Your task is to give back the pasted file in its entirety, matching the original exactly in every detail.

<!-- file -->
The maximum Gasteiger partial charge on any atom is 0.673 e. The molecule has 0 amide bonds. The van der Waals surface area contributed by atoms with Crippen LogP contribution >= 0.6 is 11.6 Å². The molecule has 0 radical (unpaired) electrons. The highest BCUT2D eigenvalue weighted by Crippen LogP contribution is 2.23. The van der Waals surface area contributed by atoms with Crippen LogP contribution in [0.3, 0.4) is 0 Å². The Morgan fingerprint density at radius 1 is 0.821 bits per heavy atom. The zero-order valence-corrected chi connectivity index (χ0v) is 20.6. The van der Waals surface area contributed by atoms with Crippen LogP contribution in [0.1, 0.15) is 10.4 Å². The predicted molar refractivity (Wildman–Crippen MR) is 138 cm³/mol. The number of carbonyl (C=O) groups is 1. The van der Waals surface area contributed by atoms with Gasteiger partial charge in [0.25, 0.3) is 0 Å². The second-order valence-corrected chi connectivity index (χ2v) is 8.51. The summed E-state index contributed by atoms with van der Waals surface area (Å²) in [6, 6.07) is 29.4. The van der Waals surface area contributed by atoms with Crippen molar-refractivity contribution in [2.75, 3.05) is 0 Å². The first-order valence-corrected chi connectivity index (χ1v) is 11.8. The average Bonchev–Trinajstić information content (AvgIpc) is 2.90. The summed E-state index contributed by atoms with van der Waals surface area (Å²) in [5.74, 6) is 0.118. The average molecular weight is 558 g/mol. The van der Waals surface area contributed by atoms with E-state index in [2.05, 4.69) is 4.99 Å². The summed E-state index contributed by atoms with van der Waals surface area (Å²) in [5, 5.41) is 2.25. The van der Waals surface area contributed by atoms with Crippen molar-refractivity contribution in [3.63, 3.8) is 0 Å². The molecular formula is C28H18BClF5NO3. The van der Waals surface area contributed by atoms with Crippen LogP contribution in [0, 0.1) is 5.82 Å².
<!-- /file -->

The maximum Gasteiger partial charge on any atom is 0.673 e. The molecule has 0 amide bonds. The van der Waals surface area contributed by atoms with Crippen LogP contribution >= 0.6 is 11.6 Å². The molecule has 0 radical (unpaired) electrons. The highest BCUT2D eigenvalue weighted by Crippen LogP contribution is 2.23. The van der Waals surface area contributed by atoms with Crippen LogP contribution in [0.3, 0.4) is 0 Å². The Morgan fingerprint density at radius 1 is 0.821 bits per heavy atom. The zero-order valence-corrected chi connectivity index (χ0v) is 20.6. The van der Waals surface area contributed by atoms with Crippen LogP contribution in [0.1, 0.15) is 10.4 Å². The predicted molar refractivity (Wildman–Crippen MR) is 138 cm³/mol. The number of carbonyl (C=O) groups is 1. The van der Waals surface area contributed by atoms with Gasteiger partial charge in [0.25, 0.3) is 0 Å². The second-order valence-corrected chi connectivity index (χ2v) is 8.51. The summed E-state index contributed by atoms with van der Waals surface area (Å²) in [6, 6.07) is 29.4. The van der Waals surface area contributed by atoms with Crippen molar-refractivity contribution in [2.75, 3.05) is 0 Å². The first-order valence-corrected chi connectivity index (χ1v) is 11.8. The average Bonchev–Trinajstić information content (AvgIpc) is 2.90. The summed E-state index contributed by atoms with van der Waals surface area (Å²) in [5.74, 6) is 0.118. The average molecular weight is 558 g/mol. The van der Waals surface area contributed by atoms with E-state index in [2.05, 4.69) is 4.99 Å². The summed E-state index contributed by atoms with van der Waals surface area (Å²) in [5, 5.41) is 2.25. The van der Waals surface area contributed by atoms with Crippen molar-refractivity contribution in [3.63, 3.8) is 0 Å². The molecular formula is C28H18BClF5NO3. The van der Waals surface area contributed by atoms with Crippen LogP contribution in [0, 0.1) is 5.82 Å².